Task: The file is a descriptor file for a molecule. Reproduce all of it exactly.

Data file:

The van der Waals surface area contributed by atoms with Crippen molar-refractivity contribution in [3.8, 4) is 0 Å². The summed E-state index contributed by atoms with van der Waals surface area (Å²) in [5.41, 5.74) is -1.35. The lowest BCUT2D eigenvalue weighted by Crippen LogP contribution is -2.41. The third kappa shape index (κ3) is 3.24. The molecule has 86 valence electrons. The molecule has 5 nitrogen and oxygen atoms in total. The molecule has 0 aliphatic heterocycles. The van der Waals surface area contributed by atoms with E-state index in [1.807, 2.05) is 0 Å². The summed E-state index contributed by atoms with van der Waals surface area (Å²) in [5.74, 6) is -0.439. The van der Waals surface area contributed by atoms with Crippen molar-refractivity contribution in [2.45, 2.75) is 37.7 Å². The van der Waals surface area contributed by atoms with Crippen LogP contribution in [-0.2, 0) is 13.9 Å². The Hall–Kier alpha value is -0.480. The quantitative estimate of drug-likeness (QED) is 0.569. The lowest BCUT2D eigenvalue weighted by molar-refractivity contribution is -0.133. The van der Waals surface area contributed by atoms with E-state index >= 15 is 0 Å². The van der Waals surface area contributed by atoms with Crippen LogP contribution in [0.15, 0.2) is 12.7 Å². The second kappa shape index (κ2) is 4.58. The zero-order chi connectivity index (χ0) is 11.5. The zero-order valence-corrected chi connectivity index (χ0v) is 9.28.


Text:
The van der Waals surface area contributed by atoms with Crippen molar-refractivity contribution in [3.8, 4) is 0 Å². The summed E-state index contributed by atoms with van der Waals surface area (Å²) in [5.41, 5.74) is -1.35. The lowest BCUT2D eigenvalue weighted by Crippen LogP contribution is -2.41. The third kappa shape index (κ3) is 3.24. The molecule has 86 valence electrons. The molecule has 5 nitrogen and oxygen atoms in total. The molecule has 0 aliphatic heterocycles. The van der Waals surface area contributed by atoms with E-state index in [1.807, 2.05) is 0 Å². The summed E-state index contributed by atoms with van der Waals surface area (Å²) in [5.74, 6) is -0.439. The van der Waals surface area contributed by atoms with Crippen molar-refractivity contribution in [2.45, 2.75) is 37.7 Å². The van der Waals surface area contributed by atoms with Crippen LogP contribution in [-0.2, 0) is 13.9 Å². The Hall–Kier alpha value is -0.480. The quantitative estimate of drug-likeness (QED) is 0.569. The lowest BCUT2D eigenvalue weighted by molar-refractivity contribution is -0.133. The van der Waals surface area contributed by atoms with E-state index >= 15 is 0 Å². The van der Waals surface area contributed by atoms with Crippen LogP contribution in [0.15, 0.2) is 12.7 Å². The second kappa shape index (κ2) is 4.58. The zero-order chi connectivity index (χ0) is 11.5. The zero-order valence-corrected chi connectivity index (χ0v) is 9.28.